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On Super Tuesday, Dems can gain delegates without winning a primary

This week's Super Tuesday will include results from 14 states and one U.S. territory. In all, 1,357 delegates are at stake. But Democrats do not have winner-take-all rules, so presidential candidates can gain a fair number of delegates without actually “winning” a primary at all. NewsHour Weekend Special Correspondent Jeff Greenfield explains.

Read the Full Transcript

  • Hari Sreenivasan:

    Super Tuesday is going to come down to one major factor for the democratic presidential contenders: delegates. And getting those delegates means that candidates have to meet a key threshold to make it to the convention. NewsHour Weekend Special Correspondent Jeff Greenfield explains.

  • Bernie Sanders:

    "We're bringing people together!"

  • Jeff Greenfield:

    The numbers are staggering: 14 states and one territory from one end of the continent to the other…

  • Elizabeth Warren:

    Hello, Seattle!

  • Jeff Greenfield:

    1,357 delegates at stake…

  • Amy Klobuchar:

    We're gonna show them, and surprise them!

  • Jeff Greenfield:

    Millions of voters, tens of millions of advertising dollars.

    But if you're looking for a number that will determine the outcome of Super Tuesday —there's really only one that matters: getting 15 percent of the vote.

    Why? —it's because of the ground rules for how Democrats award delegates in the primaries.

  • Elaine Kamarck:

    Well, they're very significant. And one way to understand this is to compare the Democratic rules and the Republican rules.

  • Jeff Greenfield:

    There's no better guide to the way Democrats choose their nominees than Elaine Kamarck; she has been a member of the party's rules committee for more than two decades and literally wrote the book on how Americans nominate presidential candidates.

  • Elaine Kamarck:

    So the Democratic rules tend to favor, not losers, but the second place finishers. Whereas the Republican Party rules tend to be winner-take-all by congressional district.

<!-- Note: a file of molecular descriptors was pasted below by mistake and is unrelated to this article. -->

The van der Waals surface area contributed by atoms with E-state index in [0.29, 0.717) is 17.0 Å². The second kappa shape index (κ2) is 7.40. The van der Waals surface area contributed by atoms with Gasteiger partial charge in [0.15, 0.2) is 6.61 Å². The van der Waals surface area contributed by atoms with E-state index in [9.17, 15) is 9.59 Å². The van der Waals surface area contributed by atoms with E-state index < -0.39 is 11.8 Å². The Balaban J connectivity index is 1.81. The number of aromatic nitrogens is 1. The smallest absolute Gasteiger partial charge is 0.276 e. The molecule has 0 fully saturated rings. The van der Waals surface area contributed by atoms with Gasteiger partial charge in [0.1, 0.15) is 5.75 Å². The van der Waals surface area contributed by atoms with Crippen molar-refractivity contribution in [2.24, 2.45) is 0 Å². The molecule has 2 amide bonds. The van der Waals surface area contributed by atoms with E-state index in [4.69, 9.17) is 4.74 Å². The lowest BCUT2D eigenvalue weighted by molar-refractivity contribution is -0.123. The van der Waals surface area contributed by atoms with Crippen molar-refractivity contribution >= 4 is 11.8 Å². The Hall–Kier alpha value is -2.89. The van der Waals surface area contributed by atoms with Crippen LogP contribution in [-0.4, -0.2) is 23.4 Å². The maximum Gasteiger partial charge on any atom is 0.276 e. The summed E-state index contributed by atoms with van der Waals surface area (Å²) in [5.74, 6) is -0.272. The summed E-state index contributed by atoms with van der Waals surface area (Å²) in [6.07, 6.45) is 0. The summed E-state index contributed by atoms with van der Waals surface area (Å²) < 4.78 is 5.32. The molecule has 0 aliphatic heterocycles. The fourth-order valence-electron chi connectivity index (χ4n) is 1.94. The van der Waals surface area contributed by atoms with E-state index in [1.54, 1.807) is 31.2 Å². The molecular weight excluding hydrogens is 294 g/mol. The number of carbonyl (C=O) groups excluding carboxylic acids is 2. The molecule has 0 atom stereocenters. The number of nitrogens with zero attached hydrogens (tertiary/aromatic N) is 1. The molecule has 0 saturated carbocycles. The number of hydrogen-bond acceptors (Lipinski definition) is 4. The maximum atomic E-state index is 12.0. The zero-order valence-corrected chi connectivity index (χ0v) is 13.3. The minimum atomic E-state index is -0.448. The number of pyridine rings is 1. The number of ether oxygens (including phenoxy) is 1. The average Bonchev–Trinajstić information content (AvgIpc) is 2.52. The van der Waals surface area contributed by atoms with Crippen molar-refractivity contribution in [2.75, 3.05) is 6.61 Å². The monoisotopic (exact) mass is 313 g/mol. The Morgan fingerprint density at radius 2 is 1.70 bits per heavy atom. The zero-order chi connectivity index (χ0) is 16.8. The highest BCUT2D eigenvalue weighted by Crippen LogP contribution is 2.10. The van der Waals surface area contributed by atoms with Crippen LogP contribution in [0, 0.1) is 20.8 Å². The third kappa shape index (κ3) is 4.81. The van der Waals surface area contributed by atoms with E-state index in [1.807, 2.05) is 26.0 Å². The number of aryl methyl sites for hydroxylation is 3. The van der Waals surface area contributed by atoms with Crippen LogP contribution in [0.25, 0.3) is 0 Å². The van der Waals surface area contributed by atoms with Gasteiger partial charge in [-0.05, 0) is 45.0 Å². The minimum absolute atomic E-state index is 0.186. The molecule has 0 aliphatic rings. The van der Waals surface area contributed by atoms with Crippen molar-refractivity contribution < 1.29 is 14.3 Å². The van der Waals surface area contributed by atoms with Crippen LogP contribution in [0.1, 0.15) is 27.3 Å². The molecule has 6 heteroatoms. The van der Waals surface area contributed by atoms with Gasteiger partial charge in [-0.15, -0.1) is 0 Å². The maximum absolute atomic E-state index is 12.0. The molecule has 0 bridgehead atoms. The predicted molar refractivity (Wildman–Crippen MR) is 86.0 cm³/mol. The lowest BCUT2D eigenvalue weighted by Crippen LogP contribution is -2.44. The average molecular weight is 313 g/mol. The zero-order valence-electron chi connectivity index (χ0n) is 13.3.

• Jeff Greenfield:

    Democrats do award some delegates to a state's overall winner, but most of the delegates are based on how well they do in individual Congressional districts.

    For comparison, just look at the last campaign. When Donald Trump won the New York Republican primary with 60 percent of the vote, he won 93 percent of the states' delegates. When Clinton won the New York Democratic primary with 58 percent of the vote, she got about 56 percent of the delegates, with Senator Bernie Sanders collecting the rest.

    Because Democrats do not have winner-take-all rules, you can win a fair number of delegates without actually "winning" a primary at all.

    But there's a catch: that 15 percent threshold can also dramatically boost a front-runner in a crowded field:

    Take Senator Sanders and California, with its 415 pledged delegates.

    Polls not only show Sanders with a large statewide lead—they show every other candidate struggling to hit 15 percent.

    If no one else gets above that mark, Sanders would get all of the 144 statewide delegates. That's about a third of all the delegates in the state. If that holds true in many of California's 53 Congressional districts, Sanders would get the lion's share of those remaining delegates as well.

    So it's conceivable that a candidate like Sanders could win a big majority of the delegates, with far less than a majority of voters.

    But the same rules that boost a contender in a crowded field, can also make gaining ground in a narrowed field very hard.

    In the last two contested Democratic primaries – 2008 and 2016 – there were only two major candidates, so getting to that 15 percent threshold wasn't hard at all. But making up serious ground was also nearly impossible with no winner-take-all contests.

    That's what doomed Clinton in her race against Barack Obama in 2008 — and it's what guaranteed her victory over Sanders last time out.

  • Elaine Kamarck:

    She was winning enormous margins in the South. So her delegate lead over Bernie Sanders essentially carried her through the rest of the season. And right on into the convention.

  • Jeff Greenfield:

    That's a similar dynamic we could see this year: If Sanders solidifies a significant delegate lead after Super Tuesday… even a winnowed field will have a hard time catching up.

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